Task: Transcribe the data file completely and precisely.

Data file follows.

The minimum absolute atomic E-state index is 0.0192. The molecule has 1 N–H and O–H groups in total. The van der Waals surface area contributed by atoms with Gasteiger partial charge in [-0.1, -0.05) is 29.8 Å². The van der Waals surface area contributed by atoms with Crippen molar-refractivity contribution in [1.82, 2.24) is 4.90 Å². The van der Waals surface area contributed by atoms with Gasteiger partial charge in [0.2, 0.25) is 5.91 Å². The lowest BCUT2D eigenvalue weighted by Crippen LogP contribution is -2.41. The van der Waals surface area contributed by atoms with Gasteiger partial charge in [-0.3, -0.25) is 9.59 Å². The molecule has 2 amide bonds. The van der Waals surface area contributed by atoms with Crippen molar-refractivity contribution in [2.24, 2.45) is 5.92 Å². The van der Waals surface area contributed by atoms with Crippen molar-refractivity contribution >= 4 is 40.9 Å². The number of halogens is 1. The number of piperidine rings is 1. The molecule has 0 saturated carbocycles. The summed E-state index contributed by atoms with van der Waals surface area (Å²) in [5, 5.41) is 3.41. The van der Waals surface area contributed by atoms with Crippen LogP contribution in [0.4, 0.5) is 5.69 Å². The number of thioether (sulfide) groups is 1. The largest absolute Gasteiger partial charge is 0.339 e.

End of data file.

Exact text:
The minimum absolute atomic E-state index is 0.0192. The molecule has 1 N–H and O–H groups in total. The van der Waals surface area contributed by atoms with Gasteiger partial charge in [-0.1, -0.05) is 29.8 Å². The van der Waals surface area contributed by atoms with Crippen molar-refractivity contribution in [1.82, 2.24) is 4.90 Å². The van der Waals surface area contributed by atoms with Gasteiger partial charge in [0.2, 0.25) is 5.91 Å². The lowest BCUT2D eigenvalue weighted by Crippen LogP contribution is -2.41. The van der Waals surface area contributed by atoms with Gasteiger partial charge in [-0.3, -0.25) is 9.59 Å². The molecule has 2 amide bonds. The van der Waals surface area contributed by atoms with Crippen molar-refractivity contribution in [2.24, 2.45) is 5.92 Å². The van der Waals surface area contributed by atoms with Crippen molar-refractivity contribution >= 4 is 40.9 Å². The number of halogens is 1. The number of piperidine rings is 1. The molecule has 0 saturated carbocycles. The summed E-state index contributed by atoms with van der Waals surface area (Å²) in [5, 5.41) is 3.41. The van der Waals surface area contributed by atoms with Crippen LogP contribution in [0.4, 0.5) is 5.69 Å². The number of thioether (sulfide) groups is 1. The largest absolute Gasteiger partial charge is 0.339 e.